“Abraham was indeed a model, devoutly obedient to Allah, (and) true in Faith, and he joined not gods with Allah. He showed his gratitude for the favors of Allah, who chose him, and guided him to a Straight Way. And We gave him Good in this world, and he will be, in the Hereafter, in the ranks of the Righteous.” (Qur’an 16:120-122)
“And who turns away from the religion of Abraham but such as debase their souls with folly? Him We chose and rendered pure in this world: And he will be in the Hereafter in the ranks of the Righteous. Behold! his Lord said to him: “Bow (thy will to Me):” He said: “I bow (my will) to the Lord and Cherisher of the Universe.” (Qur’an 2:130-131)
Egyptians celebrate Eid
How do Muslims celebrate?
While Muslims from all over the world celebrate Eid Al-Adha by slaughtering sheep, goats, camels or cows of their own, those who cannot afford it are not obligated to do so.
Muslims slaughter animals in the same way throughout the year, by slitting the animal’s throat in a swift and merciful manner, and by saying the name of Allah (In the name of Allah, The Most Gracious, The Most Merciful) at the time of slaughter.
This type of ritual is what makes food ‘halaal’, which is the Islamic word for ‘kosher’. In this way, they are reminded that life is sacred.
To clarify, sacrifice is not a pillar of Islam. It is not obligatory during Hajj, Eid Al-Adha, or Eid Al-Fitr. In Islam, all that is demanded as a sacrifice is an individual’s personal willingness to submit his/her ego, pride and will to Allah and become humble before Him.
“To every people did We appoint rites (of sacrifice), that they might celebrate the name of Allah over the sustenance He gave them from animals (fit for food). But your Allah is One Allah. Submit then your wills to Him (in Islam): and give thou the good news to those who humble themselves.” (Qur’an 22:34)
One third of the meat is distributed to the poor, one third to neighbours and relatives, while one third is kept by the person who offered the sacrifice for use within his or her own family.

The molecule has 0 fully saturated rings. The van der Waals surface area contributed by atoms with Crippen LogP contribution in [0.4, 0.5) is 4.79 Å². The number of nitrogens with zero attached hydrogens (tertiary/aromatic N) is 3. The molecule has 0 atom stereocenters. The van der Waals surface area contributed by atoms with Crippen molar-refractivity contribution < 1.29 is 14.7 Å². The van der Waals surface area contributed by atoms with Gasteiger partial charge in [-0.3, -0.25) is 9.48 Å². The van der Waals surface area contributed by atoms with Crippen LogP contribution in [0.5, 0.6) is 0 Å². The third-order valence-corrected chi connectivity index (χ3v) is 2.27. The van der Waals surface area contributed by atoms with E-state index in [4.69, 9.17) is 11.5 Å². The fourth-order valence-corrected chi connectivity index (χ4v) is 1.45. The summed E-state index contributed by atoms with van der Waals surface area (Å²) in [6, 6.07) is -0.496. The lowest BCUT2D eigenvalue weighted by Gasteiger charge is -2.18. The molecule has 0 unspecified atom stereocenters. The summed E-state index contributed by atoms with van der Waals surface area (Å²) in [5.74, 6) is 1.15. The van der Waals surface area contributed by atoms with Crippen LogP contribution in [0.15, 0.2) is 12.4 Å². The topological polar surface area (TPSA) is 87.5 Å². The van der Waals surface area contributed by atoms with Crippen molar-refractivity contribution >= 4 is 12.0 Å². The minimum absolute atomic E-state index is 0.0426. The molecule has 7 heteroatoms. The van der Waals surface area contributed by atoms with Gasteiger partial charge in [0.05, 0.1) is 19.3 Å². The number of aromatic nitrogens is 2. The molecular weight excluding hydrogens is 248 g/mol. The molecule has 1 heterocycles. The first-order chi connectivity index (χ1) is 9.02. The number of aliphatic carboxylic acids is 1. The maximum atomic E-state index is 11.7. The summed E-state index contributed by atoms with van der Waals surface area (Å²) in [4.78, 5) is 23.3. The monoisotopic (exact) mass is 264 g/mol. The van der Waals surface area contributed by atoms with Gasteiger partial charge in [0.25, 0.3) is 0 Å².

This act symbolises the willingness to give up things that are of benefit to the person or close to his/her heart, in order to follow Allah’s commands.
It also marks the willingness of a Muslim to give up some of his/her own bounties, in order to strengthen the ties of friendship and help those who are in need.
During Eid Al-Adha (also Eid Al-Fitr) Muslims wear their nicest clothing and attend a special prayer gathering in the morning.
This is followed by a short sermon, after which everyone stands up to hug and greet one another.
The traditional ‘Eid’ greeting is “Eid Mubarak,” which means “blessed holiday or celebration”.
Afterwards, people visit each other’s homes and their family’s (after sacrifice on Eid Al-Adha) to take part in festive meals with special dishes, drinks, and desserts.
Children receive gifts and sweets; however, usually they receive money from everyone in their family, ranging from LE500 or more to a few pennies, depending on the financial status of the family.
Fata is the most famous Egyptian foods (photo: ayalina)
* Yusuf Ali’s interpretations of the Qur’an were used in this article